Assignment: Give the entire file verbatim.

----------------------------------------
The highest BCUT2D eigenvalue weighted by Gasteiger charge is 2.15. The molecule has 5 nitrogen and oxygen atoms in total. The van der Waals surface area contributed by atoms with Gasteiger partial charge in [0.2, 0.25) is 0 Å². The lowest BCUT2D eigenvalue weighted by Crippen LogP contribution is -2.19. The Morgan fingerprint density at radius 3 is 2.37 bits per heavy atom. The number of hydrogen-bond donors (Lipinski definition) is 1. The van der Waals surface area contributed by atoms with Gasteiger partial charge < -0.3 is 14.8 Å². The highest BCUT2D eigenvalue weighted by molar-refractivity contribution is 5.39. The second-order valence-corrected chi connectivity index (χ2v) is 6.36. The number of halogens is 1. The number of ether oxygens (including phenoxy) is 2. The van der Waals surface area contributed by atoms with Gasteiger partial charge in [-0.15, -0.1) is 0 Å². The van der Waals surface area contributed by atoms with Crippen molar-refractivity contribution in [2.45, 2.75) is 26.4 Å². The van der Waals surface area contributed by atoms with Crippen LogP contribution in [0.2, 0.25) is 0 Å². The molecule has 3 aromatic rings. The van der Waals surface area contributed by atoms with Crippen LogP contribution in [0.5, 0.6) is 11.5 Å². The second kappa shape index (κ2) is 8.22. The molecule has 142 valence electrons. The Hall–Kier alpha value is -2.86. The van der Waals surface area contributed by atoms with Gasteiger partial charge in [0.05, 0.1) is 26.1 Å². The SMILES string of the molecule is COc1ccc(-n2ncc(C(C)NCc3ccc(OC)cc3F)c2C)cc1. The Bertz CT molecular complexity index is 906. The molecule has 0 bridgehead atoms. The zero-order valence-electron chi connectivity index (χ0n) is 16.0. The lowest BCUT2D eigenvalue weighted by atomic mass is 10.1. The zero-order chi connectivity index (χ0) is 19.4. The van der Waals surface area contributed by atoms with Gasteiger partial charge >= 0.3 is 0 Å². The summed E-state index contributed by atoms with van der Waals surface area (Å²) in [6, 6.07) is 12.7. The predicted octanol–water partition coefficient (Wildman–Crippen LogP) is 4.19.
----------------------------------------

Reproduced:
The highest BCUT2D eigenvalue weighted by Gasteiger charge is 2.15. The molecule has 5 nitrogen and oxygen atoms in total. The van der Waals surface area contributed by atoms with Gasteiger partial charge in [0.2, 0.25) is 0 Å². The lowest BCUT2D eigenvalue weighted by Crippen LogP contribution is -2.19. The Morgan fingerprint density at radius 3 is 2.37 bits per heavy atom. The number of hydrogen-bond donors (Lipinski definition) is 1. The van der Waals surface area contributed by atoms with Gasteiger partial charge < -0.3 is 14.8 Å². The highest BCUT2D eigenvalue weighted by molar-refractivity contribution is 5.39. The second-order valence-corrected chi connectivity index (χ2v) is 6.36. The number of halogens is 1. The number of ether oxygens (including phenoxy) is 2. The van der Waals surface area contributed by atoms with Gasteiger partial charge in [-0.15, -0.1) is 0 Å². The van der Waals surface area contributed by atoms with Crippen molar-refractivity contribution in [2.45, 2.75) is 26.4 Å². The van der Waals surface area contributed by atoms with Crippen LogP contribution in [0.2, 0.25) is 0 Å². The molecule has 3 aromatic rings. The van der Waals surface area contributed by atoms with Crippen LogP contribution in [0.5, 0.6) is 11.5 Å². The second kappa shape index (κ2) is 8.22. The molecule has 142 valence electrons. The Hall–Kier alpha value is -2.86. The van der Waals surface area contributed by atoms with Gasteiger partial charge in [0.05, 0.1) is 26.1 Å². The SMILES string of the molecule is COc1ccc(-n2ncc(C(C)NCc3ccc(OC)cc3F)c2C)cc1. The Bertz CT molecular complexity index is 906. The molecule has 0 bridgehead atoms. The zero-order valence-electron chi connectivity index (χ0n) is 16.0. The lowest BCUT2D eigenvalue weighted by atomic mass is 10.1. The zero-order chi connectivity index (χ0) is 19.4. The van der Waals surface area contributed by atoms with Gasteiger partial charge >= 0.3 is 0 Å². The summed E-state index contributed by atoms with van der Waals surface area (Å²) in [6, 6.07) is 12.7. The predicted octanol–water partition coefficient (Wildman–Crippen LogP) is 4.19.